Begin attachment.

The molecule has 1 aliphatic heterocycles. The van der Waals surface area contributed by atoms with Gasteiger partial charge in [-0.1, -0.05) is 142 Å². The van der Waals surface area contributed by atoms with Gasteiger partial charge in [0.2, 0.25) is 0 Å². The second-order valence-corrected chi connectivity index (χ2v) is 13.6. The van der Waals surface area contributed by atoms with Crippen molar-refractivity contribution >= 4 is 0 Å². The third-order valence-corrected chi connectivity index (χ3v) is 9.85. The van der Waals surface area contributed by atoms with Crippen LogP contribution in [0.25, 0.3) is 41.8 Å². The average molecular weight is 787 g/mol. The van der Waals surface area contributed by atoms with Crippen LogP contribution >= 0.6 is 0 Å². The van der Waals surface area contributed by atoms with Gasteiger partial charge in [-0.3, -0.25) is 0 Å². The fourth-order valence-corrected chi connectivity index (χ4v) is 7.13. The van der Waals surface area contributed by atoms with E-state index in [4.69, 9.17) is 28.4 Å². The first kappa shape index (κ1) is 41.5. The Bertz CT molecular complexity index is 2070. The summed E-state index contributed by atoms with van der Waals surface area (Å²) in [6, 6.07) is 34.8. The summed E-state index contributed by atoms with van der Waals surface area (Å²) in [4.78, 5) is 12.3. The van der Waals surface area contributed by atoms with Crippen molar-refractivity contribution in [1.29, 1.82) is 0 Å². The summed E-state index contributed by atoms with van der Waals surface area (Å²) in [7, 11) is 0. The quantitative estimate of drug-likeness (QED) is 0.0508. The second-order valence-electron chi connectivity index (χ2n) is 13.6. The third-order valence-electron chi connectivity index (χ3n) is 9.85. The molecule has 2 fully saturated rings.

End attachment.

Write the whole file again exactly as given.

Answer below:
The molecule has 1 aliphatic heterocycles. The van der Waals surface area contributed by atoms with Gasteiger partial charge in [-0.1, -0.05) is 142 Å². The van der Waals surface area contributed by atoms with Gasteiger partial charge in [0.2, 0.25) is 0 Å². The second-order valence-corrected chi connectivity index (χ2v) is 13.6. The van der Waals surface area contributed by atoms with Crippen molar-refractivity contribution >= 4 is 0 Å². The third-order valence-corrected chi connectivity index (χ3v) is 9.85. The van der Waals surface area contributed by atoms with Crippen LogP contribution in [0.25, 0.3) is 41.8 Å². The average molecular weight is 787 g/mol. The van der Waals surface area contributed by atoms with Crippen LogP contribution >= 0.6 is 0 Å². The van der Waals surface area contributed by atoms with Gasteiger partial charge in [-0.3, -0.25) is 0 Å². The fourth-order valence-corrected chi connectivity index (χ4v) is 7.13. The van der Waals surface area contributed by atoms with E-state index in [4.69, 9.17) is 28.4 Å². The first kappa shape index (κ1) is 41.5. The Bertz CT molecular complexity index is 2070. The summed E-state index contributed by atoms with van der Waals surface area (Å²) in [6, 6.07) is 34.8. The summed E-state index contributed by atoms with van der Waals surface area (Å²) in [4.78, 5) is 12.3. The van der Waals surface area contributed by atoms with Crippen molar-refractivity contribution in [1.29, 1.82) is 0 Å². The summed E-state index contributed by atoms with van der Waals surface area (Å²) in [7, 11) is 0. The quantitative estimate of drug-likeness (QED) is 0.0508. The second-order valence-electron chi connectivity index (χ2n) is 13.6. The third-order valence-electron chi connectivity index (χ3n) is 9.85. The molecule has 2 fully saturated rings.